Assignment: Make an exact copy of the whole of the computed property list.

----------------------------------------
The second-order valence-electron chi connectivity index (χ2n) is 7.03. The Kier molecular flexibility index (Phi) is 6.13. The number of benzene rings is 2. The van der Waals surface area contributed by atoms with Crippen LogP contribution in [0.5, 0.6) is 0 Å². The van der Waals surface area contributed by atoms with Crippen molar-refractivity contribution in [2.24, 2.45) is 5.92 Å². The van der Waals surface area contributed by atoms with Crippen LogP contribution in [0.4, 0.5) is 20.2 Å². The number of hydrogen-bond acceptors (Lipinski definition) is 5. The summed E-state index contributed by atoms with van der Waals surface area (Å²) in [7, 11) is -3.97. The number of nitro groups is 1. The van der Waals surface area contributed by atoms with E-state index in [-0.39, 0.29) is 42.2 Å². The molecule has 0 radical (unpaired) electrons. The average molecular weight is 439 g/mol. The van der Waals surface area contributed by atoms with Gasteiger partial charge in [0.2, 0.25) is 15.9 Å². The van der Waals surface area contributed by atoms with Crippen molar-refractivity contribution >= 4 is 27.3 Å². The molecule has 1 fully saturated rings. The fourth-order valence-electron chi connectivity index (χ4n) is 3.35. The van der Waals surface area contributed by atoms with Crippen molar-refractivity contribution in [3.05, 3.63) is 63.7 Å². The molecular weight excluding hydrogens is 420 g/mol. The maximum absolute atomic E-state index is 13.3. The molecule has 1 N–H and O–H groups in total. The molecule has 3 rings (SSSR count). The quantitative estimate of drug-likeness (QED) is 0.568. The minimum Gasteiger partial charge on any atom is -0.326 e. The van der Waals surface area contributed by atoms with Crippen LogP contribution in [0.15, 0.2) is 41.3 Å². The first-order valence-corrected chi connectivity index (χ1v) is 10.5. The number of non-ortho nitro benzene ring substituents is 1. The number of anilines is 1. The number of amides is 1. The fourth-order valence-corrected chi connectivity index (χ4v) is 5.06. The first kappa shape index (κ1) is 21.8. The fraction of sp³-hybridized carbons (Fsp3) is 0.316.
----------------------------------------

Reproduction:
The second-order valence-electron chi connectivity index (χ2n) is 7.03. The Kier molecular flexibility index (Phi) is 6.13. The number of benzene rings is 2. The van der Waals surface area contributed by atoms with Crippen LogP contribution in [0.5, 0.6) is 0 Å². The van der Waals surface area contributed by atoms with Crippen molar-refractivity contribution in [2.24, 2.45) is 5.92 Å². The van der Waals surface area contributed by atoms with Crippen LogP contribution in [0.4, 0.5) is 20.2 Å². The number of hydrogen-bond acceptors (Lipinski definition) is 5. The summed E-state index contributed by atoms with van der Waals surface area (Å²) in [7, 11) is -3.97. The number of nitro groups is 1. The van der Waals surface area contributed by atoms with E-state index in [-0.39, 0.29) is 42.2 Å². The molecule has 0 radical (unpaired) electrons. The average molecular weight is 439 g/mol. The van der Waals surface area contributed by atoms with Gasteiger partial charge in [0.2, 0.25) is 15.9 Å². The van der Waals surface area contributed by atoms with Crippen molar-refractivity contribution >= 4 is 27.3 Å². The molecule has 1 fully saturated rings. The fourth-order valence-electron chi connectivity index (χ4n) is 3.35. The van der Waals surface area contributed by atoms with Crippen molar-refractivity contribution in [3.05, 3.63) is 63.7 Å². The molecular weight excluding hydrogens is 420 g/mol. The maximum absolute atomic E-state index is 13.3. The molecule has 1 N–H and O–H groups in total. The molecule has 3 rings (SSSR count). The quantitative estimate of drug-likeness (QED) is 0.568. The minimum Gasteiger partial charge on any atom is -0.326 e. The van der Waals surface area contributed by atoms with Crippen LogP contribution in [0.15, 0.2) is 41.3 Å². The first-order valence-corrected chi connectivity index (χ1v) is 10.5. The number of non-ortho nitro benzene ring substituents is 1. The number of anilines is 1. The number of amides is 1. The fourth-order valence-corrected chi connectivity index (χ4v) is 5.06. The first kappa shape index (κ1) is 21.8. The fraction of sp³-hybridized carbons (Fsp3) is 0.316.